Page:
This week the country was treated to a national dialogue on the size of the wage bill with discussions on whether or not civil servants should take a pay cut. H.E. the president primed the ground by announcing that he and Deputy President William Ruto would take a twenty percent hit on their salaries while those in his cabinet would see a ten percent dent effective immediately. While the gesture is good, I received it with mixed feelings as I feel it addresses the symptoms of an ailment that has festered unabated for years and the net result might actually be civil servants taking to the streets due to the obvious disparity across the pay grades. The Sarah Serem chaired Salaries and Remuneration Commission admits to the difficulty in flipping the salary switch as there is a constitutional buffer, meaning currently, a salary can only be hived off if the recipient is “sufficiently philanthropic”.
I have argued in the past that the country must be run like a business, with key metrics at the fingertips of its managers, which means business intelligence to guide decision making is made available on demand.
Human Resource Leakages
A study released early this year revealed that Kenya loses over Ksh.1.8 billion annually to ghost workers. It is rather puzzling why the biggest employer has not deployed a robust human resource management system and instead has to rely on adhoc audits to establish the true numbers of those in the workforce. Deploying a HRMS that feeds off information from various other data banks available to government, will see a self cleansing HR execution. While overly simplified in that one statement, we have seen how private business is able to stitch together and track data that ensures protection of its interests and provide information that allows them to hedge risk.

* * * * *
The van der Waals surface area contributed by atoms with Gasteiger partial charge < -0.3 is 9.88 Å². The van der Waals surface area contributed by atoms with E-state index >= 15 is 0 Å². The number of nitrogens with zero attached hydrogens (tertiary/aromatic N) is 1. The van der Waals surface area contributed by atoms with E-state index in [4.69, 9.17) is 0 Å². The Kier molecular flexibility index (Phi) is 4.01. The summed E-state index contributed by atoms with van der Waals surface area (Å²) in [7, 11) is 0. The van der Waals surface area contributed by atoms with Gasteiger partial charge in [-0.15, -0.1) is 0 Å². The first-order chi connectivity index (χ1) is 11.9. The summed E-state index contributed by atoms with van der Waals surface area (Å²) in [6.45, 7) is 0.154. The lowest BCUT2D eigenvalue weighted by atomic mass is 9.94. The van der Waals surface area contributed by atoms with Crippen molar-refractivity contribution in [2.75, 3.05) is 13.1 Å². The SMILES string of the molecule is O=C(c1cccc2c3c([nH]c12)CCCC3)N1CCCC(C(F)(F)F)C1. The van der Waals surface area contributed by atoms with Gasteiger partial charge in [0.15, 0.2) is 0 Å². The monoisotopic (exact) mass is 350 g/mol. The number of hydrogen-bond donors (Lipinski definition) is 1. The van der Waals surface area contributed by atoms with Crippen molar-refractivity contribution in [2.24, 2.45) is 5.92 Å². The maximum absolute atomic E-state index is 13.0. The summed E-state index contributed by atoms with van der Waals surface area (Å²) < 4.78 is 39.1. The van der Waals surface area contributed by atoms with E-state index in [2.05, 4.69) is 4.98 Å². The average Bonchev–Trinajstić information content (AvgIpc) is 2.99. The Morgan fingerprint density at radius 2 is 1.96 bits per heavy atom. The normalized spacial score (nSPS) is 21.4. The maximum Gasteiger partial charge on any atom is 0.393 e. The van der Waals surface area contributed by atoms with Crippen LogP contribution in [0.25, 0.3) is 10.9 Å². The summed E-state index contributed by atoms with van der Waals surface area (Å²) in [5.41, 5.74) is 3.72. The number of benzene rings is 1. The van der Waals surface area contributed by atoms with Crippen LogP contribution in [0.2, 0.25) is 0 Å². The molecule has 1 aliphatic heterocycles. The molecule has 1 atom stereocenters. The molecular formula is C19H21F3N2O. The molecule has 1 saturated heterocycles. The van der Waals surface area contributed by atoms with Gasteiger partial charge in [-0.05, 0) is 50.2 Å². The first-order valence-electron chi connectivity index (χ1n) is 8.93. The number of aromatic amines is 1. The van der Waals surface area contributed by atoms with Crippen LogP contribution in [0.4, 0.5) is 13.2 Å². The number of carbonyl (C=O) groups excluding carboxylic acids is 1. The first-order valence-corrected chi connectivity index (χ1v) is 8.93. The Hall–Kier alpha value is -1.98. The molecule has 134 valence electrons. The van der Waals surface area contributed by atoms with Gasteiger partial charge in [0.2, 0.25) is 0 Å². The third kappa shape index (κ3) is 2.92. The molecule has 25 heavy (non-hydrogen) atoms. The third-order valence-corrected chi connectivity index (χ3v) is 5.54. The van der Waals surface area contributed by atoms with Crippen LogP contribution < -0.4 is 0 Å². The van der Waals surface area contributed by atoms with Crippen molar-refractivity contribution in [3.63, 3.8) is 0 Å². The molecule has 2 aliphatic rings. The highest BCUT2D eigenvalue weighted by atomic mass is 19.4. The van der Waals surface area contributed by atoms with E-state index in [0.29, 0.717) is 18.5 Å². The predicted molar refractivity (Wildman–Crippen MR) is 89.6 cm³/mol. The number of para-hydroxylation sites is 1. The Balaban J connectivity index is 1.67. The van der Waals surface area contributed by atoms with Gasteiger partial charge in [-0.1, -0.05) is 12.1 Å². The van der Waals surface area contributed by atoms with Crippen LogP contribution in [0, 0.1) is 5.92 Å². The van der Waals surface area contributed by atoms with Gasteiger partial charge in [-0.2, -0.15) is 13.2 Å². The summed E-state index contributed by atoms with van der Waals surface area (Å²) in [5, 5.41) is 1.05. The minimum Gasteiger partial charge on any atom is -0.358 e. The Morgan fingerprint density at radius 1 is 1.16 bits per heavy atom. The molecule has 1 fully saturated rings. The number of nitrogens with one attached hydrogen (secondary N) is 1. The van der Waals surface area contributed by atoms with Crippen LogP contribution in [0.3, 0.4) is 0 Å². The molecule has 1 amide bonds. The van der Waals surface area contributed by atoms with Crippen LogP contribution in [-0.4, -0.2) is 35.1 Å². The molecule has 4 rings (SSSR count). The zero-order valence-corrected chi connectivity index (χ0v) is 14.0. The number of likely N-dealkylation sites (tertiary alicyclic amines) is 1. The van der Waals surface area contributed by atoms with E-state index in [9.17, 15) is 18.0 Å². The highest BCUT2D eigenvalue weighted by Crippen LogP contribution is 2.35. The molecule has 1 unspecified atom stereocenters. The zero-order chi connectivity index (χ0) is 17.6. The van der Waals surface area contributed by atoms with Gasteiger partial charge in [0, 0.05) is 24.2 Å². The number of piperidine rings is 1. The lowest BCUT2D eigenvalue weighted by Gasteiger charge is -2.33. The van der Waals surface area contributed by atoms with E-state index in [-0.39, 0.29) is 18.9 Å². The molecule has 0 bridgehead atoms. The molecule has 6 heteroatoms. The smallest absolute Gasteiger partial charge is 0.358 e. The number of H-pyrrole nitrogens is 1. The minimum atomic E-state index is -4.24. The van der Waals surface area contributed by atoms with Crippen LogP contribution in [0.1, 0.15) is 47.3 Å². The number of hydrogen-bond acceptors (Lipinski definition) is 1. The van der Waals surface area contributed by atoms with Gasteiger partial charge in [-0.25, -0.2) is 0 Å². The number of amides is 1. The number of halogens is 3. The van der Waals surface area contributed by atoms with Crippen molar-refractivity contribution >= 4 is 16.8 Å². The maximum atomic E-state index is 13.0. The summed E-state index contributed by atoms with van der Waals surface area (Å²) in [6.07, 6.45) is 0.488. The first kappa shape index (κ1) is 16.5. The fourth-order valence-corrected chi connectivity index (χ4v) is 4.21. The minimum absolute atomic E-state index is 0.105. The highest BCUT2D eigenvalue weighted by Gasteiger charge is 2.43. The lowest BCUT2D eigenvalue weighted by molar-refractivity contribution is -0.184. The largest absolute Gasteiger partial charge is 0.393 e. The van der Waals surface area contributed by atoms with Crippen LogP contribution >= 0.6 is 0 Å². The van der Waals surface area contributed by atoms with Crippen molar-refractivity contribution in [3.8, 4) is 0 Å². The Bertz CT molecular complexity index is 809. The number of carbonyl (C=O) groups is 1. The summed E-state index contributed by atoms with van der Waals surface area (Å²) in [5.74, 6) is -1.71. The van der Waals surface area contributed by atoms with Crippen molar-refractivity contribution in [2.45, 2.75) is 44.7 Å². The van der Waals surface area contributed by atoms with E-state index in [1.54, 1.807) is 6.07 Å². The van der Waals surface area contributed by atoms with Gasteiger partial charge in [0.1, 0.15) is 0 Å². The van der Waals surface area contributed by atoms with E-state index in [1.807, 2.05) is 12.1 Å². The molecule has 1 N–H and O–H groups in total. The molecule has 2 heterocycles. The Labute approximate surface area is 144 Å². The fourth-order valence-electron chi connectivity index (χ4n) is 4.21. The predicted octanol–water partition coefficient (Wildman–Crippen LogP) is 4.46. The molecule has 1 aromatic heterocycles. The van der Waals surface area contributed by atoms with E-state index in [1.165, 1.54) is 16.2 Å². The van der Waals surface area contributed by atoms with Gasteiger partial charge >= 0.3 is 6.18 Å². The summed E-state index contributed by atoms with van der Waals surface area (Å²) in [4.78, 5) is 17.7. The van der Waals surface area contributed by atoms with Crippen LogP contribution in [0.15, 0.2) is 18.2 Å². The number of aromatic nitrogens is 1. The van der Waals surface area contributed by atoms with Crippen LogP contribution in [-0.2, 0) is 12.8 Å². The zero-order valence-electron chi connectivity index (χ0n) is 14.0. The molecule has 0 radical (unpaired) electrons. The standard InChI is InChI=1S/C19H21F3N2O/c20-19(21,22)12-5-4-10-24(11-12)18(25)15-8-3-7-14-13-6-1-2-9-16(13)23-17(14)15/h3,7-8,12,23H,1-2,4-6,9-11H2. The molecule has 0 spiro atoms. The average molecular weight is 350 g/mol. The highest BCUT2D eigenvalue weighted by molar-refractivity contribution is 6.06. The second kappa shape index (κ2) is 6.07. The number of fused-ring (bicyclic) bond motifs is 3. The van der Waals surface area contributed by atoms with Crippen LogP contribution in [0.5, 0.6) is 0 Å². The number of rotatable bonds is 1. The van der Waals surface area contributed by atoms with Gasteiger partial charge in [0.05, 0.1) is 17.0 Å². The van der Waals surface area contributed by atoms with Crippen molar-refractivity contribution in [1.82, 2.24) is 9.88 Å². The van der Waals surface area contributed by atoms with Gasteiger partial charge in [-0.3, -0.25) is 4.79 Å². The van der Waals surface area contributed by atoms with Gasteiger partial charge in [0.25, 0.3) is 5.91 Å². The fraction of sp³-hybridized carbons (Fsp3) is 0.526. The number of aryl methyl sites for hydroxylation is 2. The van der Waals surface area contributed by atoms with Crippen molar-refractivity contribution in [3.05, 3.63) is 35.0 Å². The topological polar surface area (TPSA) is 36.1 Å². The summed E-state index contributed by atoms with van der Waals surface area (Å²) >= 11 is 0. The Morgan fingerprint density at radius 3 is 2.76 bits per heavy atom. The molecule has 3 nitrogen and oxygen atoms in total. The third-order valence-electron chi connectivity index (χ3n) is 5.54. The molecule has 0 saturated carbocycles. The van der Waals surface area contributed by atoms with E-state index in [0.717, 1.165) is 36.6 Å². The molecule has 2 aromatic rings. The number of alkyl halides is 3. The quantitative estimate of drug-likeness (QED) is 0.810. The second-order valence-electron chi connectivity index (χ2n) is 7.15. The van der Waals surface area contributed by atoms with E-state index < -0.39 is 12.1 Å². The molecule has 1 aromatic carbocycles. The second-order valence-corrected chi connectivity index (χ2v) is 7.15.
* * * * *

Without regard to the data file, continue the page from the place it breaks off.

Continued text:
Widening the tax base and increasing collections
Development is directly correlated to smart capital committed and the main reason for the current furor is the almost comical disproportion in administration versus developmental spend by government. The revenue authority has ambitious collection targets and governors are leading a confused charge increasing taxes on an already burdened bracket. Both can surpass their targets several fold, if they made use of big data available in plain sight, even in anonymized state to craft smart strategies to widen the tax base and increase collections – from stemming current leakages and increasing the qualified tax base.
Constitutional and legal amendments will take time to realize but we can ease the strain meanwhile by deploying effective technology.